Mark Zuckerberg faces many questions about Facebook's policies, most of which involve the handling of user data. But there is a recurring theme on the Republican side: Facebook is censoring conservative content, particularly two pro-Trump vloggers called Diamond and Silk. Several lawmakers have asked about Lynnette "Diamond" Hardaway and Rochelle "Silk" Richardson, who complained that Facebook was limiting the scope of their videos, and told them that their videos were "unsafe for the community." Facebook then told reporters that the e-mail "imprecise and does not reflect the way we communicate with our community," but that has not satisfied the legislators.
Senator Ted Cruz (R-TX) listed yesterday a series of alleged cases of Facebook censorship, including Diamond and Silk's complaint. "For a lot of Americans, that seems to be a widespread pattern of political bias," Cruz said. Zuckerberg denied the accusation, but said it was a "just concern", and Cruz went on to the questions about Palmer Luckey. But more legislators brought the couple the next day. Representative Joe Barton (R-TX) began his interrogation by reading a query he received through Facebook, saying he had "dozens" of similar ones. "Please, ask Mr. Zuckerberg, why does Facebook censor conservative bloggers like Diamond and Silk? Facebook called them" unsafe for the community. "That's ridiculous, they have conservative views. That is not insecure. "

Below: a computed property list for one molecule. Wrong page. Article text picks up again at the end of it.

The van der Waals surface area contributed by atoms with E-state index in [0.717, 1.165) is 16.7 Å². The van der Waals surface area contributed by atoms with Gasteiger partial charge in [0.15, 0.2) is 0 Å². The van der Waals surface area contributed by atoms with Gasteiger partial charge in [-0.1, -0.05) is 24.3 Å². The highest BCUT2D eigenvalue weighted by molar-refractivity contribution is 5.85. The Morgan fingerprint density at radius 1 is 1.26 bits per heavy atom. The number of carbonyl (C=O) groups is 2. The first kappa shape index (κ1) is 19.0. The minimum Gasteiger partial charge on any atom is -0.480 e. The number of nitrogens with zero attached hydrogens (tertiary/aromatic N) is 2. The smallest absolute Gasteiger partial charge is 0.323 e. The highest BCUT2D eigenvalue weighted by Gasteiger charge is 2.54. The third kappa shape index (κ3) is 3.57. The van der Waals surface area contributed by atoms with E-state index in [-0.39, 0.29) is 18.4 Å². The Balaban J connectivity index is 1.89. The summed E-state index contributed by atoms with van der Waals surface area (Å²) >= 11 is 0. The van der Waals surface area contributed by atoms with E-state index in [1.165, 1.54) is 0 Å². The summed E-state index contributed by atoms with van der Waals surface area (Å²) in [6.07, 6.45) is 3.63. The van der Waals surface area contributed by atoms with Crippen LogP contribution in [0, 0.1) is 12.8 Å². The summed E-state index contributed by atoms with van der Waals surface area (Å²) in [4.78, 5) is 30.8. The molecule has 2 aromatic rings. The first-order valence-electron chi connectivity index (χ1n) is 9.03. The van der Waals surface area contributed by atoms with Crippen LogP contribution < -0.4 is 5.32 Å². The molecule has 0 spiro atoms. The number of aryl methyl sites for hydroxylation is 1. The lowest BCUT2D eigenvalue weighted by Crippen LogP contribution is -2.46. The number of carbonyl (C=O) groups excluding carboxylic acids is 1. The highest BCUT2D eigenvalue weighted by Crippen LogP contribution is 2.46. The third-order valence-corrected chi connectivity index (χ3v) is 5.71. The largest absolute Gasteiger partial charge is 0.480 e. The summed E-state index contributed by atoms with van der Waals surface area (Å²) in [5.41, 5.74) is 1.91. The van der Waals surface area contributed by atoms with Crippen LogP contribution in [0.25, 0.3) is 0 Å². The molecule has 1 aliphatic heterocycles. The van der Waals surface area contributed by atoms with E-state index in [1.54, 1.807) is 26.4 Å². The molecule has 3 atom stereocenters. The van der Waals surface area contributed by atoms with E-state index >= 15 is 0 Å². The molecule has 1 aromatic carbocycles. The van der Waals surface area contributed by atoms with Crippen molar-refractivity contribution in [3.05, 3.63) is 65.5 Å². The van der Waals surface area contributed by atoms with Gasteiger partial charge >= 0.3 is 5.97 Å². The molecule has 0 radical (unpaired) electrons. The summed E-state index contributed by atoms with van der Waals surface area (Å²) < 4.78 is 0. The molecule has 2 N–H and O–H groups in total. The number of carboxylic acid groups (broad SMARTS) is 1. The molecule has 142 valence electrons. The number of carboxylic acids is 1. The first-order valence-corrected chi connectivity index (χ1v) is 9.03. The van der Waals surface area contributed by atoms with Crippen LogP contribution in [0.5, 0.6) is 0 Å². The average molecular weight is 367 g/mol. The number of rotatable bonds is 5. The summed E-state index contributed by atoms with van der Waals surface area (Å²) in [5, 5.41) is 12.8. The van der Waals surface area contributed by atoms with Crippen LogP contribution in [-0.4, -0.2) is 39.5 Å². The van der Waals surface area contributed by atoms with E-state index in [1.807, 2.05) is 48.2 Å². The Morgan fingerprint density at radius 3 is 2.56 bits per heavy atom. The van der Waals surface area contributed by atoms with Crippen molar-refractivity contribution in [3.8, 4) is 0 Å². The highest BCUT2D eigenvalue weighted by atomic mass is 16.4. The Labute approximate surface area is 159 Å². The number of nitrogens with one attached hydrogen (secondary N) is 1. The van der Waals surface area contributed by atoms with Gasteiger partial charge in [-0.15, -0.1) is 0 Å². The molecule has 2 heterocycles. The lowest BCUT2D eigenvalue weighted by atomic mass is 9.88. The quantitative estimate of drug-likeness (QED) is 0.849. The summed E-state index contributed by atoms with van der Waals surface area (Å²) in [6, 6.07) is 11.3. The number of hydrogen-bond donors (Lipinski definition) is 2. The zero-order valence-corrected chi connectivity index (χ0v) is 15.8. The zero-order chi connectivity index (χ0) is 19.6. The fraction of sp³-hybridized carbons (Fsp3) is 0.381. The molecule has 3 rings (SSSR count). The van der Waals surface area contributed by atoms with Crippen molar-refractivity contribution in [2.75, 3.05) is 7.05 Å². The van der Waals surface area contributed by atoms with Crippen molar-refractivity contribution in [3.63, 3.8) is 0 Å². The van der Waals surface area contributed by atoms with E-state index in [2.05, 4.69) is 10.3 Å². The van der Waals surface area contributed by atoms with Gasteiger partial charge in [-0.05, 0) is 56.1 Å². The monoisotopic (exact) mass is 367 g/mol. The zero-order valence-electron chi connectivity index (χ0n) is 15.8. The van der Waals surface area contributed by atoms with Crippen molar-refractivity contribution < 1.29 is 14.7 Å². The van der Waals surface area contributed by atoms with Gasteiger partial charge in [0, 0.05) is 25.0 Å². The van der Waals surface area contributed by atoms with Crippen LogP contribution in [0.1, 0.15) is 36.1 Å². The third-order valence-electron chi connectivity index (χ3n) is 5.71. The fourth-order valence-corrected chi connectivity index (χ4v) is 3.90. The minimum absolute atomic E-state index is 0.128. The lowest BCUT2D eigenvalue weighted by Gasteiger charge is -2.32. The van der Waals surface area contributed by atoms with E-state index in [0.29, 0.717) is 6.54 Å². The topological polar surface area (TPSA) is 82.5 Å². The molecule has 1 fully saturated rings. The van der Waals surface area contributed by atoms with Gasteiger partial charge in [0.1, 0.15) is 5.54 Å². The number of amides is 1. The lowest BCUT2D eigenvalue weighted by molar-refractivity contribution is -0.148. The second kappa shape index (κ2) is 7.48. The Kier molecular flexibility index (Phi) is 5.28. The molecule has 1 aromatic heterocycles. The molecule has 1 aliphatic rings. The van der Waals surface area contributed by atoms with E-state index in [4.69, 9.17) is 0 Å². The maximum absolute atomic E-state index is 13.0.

Zuckerberg said that "in that specific case, our team made an application error, and we have already contacted them to reverse it." Rep. Fred Upton (R-MI) repeated Barton's question in passing, and Rep. Marsha Blackburn (R-TN) asked if Facebook manipulated algorithms to censor the speech, jumping up and down when Zuckerberg talked about finding and automatically banning the content terrorist. "Let me tell you something right now, Diamond and Silk are not terrorism!" He exclaimed.
Diamond and Silk quickly condemned Facebook's "insecure" language, and Facebook had backed it out long before the hearing. But the case is the latest in a long series of fights over Facebook's supposed anti-conservative bias, and it's clear that Republican lawmakers are not going to drop the issue.